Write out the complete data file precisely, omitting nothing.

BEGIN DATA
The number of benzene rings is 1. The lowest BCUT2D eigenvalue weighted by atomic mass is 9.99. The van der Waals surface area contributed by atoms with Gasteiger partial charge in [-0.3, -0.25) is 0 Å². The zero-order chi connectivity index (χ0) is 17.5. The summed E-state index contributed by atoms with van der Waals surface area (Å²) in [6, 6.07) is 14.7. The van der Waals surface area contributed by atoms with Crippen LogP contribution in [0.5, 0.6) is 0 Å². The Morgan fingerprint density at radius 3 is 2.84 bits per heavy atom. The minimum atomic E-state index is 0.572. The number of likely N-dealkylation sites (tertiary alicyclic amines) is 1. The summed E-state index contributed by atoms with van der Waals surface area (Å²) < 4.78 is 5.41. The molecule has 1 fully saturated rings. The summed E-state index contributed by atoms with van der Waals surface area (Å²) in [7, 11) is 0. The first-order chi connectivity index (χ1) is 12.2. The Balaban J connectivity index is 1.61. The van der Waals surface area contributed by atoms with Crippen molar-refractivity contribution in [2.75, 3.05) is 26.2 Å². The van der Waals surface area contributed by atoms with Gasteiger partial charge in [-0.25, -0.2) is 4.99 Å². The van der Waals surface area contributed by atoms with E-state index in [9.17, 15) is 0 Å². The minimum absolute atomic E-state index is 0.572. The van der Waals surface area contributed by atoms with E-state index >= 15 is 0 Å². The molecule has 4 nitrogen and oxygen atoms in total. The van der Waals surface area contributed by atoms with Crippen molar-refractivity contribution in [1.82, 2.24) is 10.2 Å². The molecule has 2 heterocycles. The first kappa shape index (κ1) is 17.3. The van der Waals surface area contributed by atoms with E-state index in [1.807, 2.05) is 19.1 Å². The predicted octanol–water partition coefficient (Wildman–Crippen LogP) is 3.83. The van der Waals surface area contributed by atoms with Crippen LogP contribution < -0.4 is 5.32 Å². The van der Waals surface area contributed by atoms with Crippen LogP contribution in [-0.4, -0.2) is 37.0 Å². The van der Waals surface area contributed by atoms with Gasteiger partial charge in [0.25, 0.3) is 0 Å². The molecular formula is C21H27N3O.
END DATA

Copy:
The number of benzene rings is 1. The lowest BCUT2D eigenvalue weighted by atomic mass is 9.99. The van der Waals surface area contributed by atoms with Gasteiger partial charge in [-0.3, -0.25) is 0 Å². The zero-order chi connectivity index (χ0) is 17.5. The summed E-state index contributed by atoms with van der Waals surface area (Å²) in [6, 6.07) is 14.7. The van der Waals surface area contributed by atoms with Crippen LogP contribution in [0.5, 0.6) is 0 Å². The Morgan fingerprint density at radius 3 is 2.84 bits per heavy atom. The minimum atomic E-state index is 0.572. The number of likely N-dealkylation sites (tertiary alicyclic amines) is 1. The summed E-state index contributed by atoms with van der Waals surface area (Å²) < 4.78 is 5.41. The molecule has 1 fully saturated rings. The summed E-state index contributed by atoms with van der Waals surface area (Å²) in [7, 11) is 0. The first-order chi connectivity index (χ1) is 12.2. The Balaban J connectivity index is 1.61. The van der Waals surface area contributed by atoms with Crippen molar-refractivity contribution in [2.75, 3.05) is 26.2 Å². The van der Waals surface area contributed by atoms with Gasteiger partial charge in [-0.25, -0.2) is 4.99 Å². The van der Waals surface area contributed by atoms with E-state index in [9.17, 15) is 0 Å². The minimum absolute atomic E-state index is 0.572. The van der Waals surface area contributed by atoms with E-state index >= 15 is 0 Å². The molecule has 4 nitrogen and oxygen atoms in total. The van der Waals surface area contributed by atoms with Crippen molar-refractivity contribution in [1.82, 2.24) is 10.2 Å². The molecule has 2 heterocycles. The first kappa shape index (κ1) is 17.3. The van der Waals surface area contributed by atoms with E-state index in [1.807, 2.05) is 19.1 Å². The predicted octanol–water partition coefficient (Wildman–Crippen LogP) is 3.83. The van der Waals surface area contributed by atoms with Crippen LogP contribution < -0.4 is 5.32 Å². The van der Waals surface area contributed by atoms with Crippen LogP contribution in [-0.4, -0.2) is 37.0 Å². The van der Waals surface area contributed by atoms with Gasteiger partial charge in [0.25, 0.3) is 0 Å². The molecular formula is C21H27N3O.